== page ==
Roger Bisby investigates the Blaklader workwear range.
Blaklader is a well-established Swedish workwear company that has a growing range for builders. It is always a popular stand at Toolfairs and has good distribution in the UK. It is important to try the garments on because there are different weights for different times of the year, and also for different kinds of work.
Bricklayers, for example, will probably prefer fewer pockets, and a slightly heavier fabric, whereas a plumber or electrician would appreciate a lighter weight fabric with the ability to bend and twist, which is found in the Craftsman range. Make no mistake; the lighter weight fabric is still very strong and hard-wearing.
The Craftsman trousers shown in our pictures are also available in black, and have three needle seams at stress points, which is always the crutch. It is said that a kilometre of thread is used to sew one pair of trousers. I wasn’t going to unpick the seams to verify this so we will take that as read.
The point is that Blaklader offers a lifetime warranty on the seams. The knees and back of the knees have Cordura reinforced panels for extra hard wearing and the holster pockets are reinforced for nails and screws.
Interestingly the company highlights the research done on building sites observing tradesmen and women in their natural environment.
They give the design of the rule pocket as an example of the way that the trousers have been designed, but if they ever came to Britain they would see that the rule pocket is redundant. Not since the 1970’s have I seen a carpenter outside of the joinery shop carrying a rule around. They disappeared about the same time as pipe tobacco.
Getting the right size, especially in trousers, is often a problem, particularly if you are buying on the internet. Some workwear manufacturers cut on the small side so you end up buying a size larger. Blaklader tends to run their sizes fairly true to the tape measure. In other words if your waist is 34in. then that is the size you need to order.
Knee protection is, of course, an important part of any builder’s workwear. The knee pads for the trousers we tested are put in from inside, so that has to be done before the trousers are put on.
If you are in the habit of removing your knee pads when you have finished kneeling – in order to drive your van more comfortably, for example, – then this might be tricky. The idea of the internal knee pad is that it stays clean and doesn’t collect debris on the inside.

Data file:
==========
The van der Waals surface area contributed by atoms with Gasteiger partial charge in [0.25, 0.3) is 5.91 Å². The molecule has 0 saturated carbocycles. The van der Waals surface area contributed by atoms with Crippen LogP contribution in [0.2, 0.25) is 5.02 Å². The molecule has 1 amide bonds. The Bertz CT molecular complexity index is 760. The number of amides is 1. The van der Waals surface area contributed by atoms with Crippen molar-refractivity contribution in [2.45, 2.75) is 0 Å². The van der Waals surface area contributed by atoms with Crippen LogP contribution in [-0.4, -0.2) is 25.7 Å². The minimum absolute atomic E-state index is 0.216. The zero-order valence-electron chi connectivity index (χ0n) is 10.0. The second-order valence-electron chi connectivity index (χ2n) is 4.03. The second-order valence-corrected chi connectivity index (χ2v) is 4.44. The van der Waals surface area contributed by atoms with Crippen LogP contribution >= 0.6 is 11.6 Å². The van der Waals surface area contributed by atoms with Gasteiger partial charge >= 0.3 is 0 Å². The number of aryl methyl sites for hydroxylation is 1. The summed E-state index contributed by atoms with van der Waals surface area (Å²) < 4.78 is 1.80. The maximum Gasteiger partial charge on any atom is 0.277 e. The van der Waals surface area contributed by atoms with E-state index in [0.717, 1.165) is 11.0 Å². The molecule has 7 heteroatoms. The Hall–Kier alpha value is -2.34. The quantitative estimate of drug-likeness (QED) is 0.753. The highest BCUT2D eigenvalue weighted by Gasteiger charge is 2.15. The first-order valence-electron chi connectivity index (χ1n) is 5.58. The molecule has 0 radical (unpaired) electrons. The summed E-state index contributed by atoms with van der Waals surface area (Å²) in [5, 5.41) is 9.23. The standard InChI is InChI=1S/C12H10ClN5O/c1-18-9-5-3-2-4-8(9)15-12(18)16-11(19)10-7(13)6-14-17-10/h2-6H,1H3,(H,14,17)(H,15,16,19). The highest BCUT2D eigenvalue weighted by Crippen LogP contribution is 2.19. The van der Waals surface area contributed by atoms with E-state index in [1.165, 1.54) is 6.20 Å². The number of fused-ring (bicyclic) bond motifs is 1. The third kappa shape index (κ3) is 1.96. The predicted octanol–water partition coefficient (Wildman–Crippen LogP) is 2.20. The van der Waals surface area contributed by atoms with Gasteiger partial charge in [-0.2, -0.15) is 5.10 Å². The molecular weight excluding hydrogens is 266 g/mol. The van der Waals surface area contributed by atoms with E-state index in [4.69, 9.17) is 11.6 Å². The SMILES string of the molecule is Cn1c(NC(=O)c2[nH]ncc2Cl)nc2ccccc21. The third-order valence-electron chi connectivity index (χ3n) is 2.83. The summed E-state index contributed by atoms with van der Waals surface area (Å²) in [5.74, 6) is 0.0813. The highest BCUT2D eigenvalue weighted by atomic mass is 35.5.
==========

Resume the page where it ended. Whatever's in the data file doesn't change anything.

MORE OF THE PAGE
If you are interested in something designed to take extreme weather then Sweden has more than its fair share of icy winds and snow, and Blaklader has clothing designed to cope with the worst that their country can throw at them.
If it ever gets that bad here British sites tend to come to a halt, but a warm fleece may be on your shopping list. As we have said so many times the trick is to use layers starting from the base layer and work your way out – think onion without the tears.
Blaklader believes that its attention to detail sets its clothing apart from the cheap Far East imports. Its factories in Sri Lanka and Vietnam follow high ethical standards. The company doesn’t use child labour or environmentally dubious materials. This includes the dyes and chemicals used in their production.
A growing and important part of the Blaklader range is the footwear. This is an area often neglected by some workwear manufacturers but with many builders buying two or more pairs of boots a year it is one that they should be looking at.
Blaklader has a good range of safety boots and shoes and, somewhat unusually, caters for wider fits as well as standard sizes. The footwear complies with all the relevant standards, and also has replaceable insocks to maintain maximum shock absorbency and hygiene.
For further information on Blaklader click here.